Sixthly, the commercial metaphors of the Bible used to describe the work of Christ, have no analogy to the idea of a debt paid by a surety. Christians are said to be bought with a price–redeemed with the precious blood of the Saviour. These are confessedly metaphorical expressions, though teaching the delivery of His people from the curse of the law by the death of Christ. In the language of metaphor His blood was the price of their redemption; by it they have been released from the curse of a violated law. But these metaphors are not analogous to the proper idea of a surety. This is a very different metaphor. A surety does not redeem him for whom he is surety; he pays no price for him; he simply pays his debt, or stands pledged for it. The metaphor of a redeemer respects the persons of the redeemed; that of a surety respects not the persons, but merely a pecuniary liability. Hence when Christ is said to redeem us, and His people to be bought with a price, the idea of a surety is not at all contained in the figure. It is, therefore, illogical, not authorized by the Scriptures, to say that Christ is a surety stipulating to pay the “boundless debt” of the elect, and then refer to tho terms price, bought, redeemed, ransom, in confirmation of this proposition. The terms do not imply the idea figuratively–much less, literally.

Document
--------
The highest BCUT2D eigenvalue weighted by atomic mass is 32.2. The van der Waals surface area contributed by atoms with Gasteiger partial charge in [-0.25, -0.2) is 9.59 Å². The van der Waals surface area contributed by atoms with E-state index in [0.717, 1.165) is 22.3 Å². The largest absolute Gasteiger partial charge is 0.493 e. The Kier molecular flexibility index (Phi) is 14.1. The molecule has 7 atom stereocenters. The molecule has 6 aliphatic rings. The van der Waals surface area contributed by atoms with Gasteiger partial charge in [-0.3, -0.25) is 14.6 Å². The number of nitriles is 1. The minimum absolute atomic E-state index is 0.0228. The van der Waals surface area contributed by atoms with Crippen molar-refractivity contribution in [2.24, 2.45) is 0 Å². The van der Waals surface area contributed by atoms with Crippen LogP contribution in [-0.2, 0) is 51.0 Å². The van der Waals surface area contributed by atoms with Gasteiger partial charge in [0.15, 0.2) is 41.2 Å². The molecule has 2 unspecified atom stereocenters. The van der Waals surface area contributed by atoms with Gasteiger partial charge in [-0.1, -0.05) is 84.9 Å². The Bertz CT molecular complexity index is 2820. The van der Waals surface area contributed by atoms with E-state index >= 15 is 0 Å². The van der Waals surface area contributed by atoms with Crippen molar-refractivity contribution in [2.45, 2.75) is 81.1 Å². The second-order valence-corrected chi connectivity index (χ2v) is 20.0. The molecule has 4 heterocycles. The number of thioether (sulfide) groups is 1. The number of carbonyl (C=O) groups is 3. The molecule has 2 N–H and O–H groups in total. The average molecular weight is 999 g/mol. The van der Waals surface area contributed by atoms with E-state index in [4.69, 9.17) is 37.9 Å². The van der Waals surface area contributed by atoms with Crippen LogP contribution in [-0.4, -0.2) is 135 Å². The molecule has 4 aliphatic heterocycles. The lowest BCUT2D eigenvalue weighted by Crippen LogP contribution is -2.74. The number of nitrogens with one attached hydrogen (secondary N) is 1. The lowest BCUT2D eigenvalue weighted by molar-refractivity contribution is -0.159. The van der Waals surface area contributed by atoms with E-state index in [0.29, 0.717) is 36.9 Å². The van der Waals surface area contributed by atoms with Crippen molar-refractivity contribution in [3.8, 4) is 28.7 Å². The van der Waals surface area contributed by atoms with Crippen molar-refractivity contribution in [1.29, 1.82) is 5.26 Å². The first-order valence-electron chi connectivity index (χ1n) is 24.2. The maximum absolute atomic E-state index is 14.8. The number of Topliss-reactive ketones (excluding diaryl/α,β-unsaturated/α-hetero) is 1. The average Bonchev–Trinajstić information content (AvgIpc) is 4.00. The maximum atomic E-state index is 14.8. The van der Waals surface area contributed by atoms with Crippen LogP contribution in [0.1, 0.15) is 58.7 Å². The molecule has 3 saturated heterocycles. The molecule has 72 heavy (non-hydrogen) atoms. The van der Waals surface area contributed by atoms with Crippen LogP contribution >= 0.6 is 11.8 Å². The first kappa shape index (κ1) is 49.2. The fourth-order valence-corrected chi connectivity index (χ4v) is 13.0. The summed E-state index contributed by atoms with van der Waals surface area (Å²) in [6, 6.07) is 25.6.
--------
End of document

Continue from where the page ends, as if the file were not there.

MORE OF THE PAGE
Finally, the similitude between the payment of a debt by a surety, and the work of Christ as a Saviour, besides being not at all Scriptural, is in almost all respects defective. A debt infers no fault or crime; a debtor as such is no violator of law; but Christ’s work is in behalf of sinners, and on account of sin. A debt infers no penal exposure ; but sinners are in danger of eternal damnation. A creditor is not a public, but a private person: he may remit the debt without satisfaction, and is bound to cancel it when paid by a surety. God is not the sinner’s creditor, but his lawgiver; and the work of Christ in his behalf has reference to the government of a sovereign ruler. In it are obstacles to the sinner’s pardon, which have not the faintest analogy to the relation of a creditor. A debt is ferable; a surety may assume it and pay it. Sin is not transferable; it belongs inalienably to the being who committed it. Neither is the ill-desert of sin transferable:2 and if, as the reviewer of Beman on Atonement declares, and as we firmly believe, “ill-desert * * * is the ground of just liability to punishment,” then this “liability” is not transferable. Hence, to quote the words of President Dwight, “All that, in this case, can be done by a substitute of whatever character, is to render it not improper for the lawgiver to pardon the transgressor.” Samuel T. Spear, “The Atonement and the Penalty of the Law,” The Biblical Repository 3rd Series 6, no. 1 (1850), 138-140.

Credit to Tony.



 

1I have not reproduced the footnotes. All Italics original to Spear.
2On this, see Charles Hodge, Systematic Theology, 2:476-477.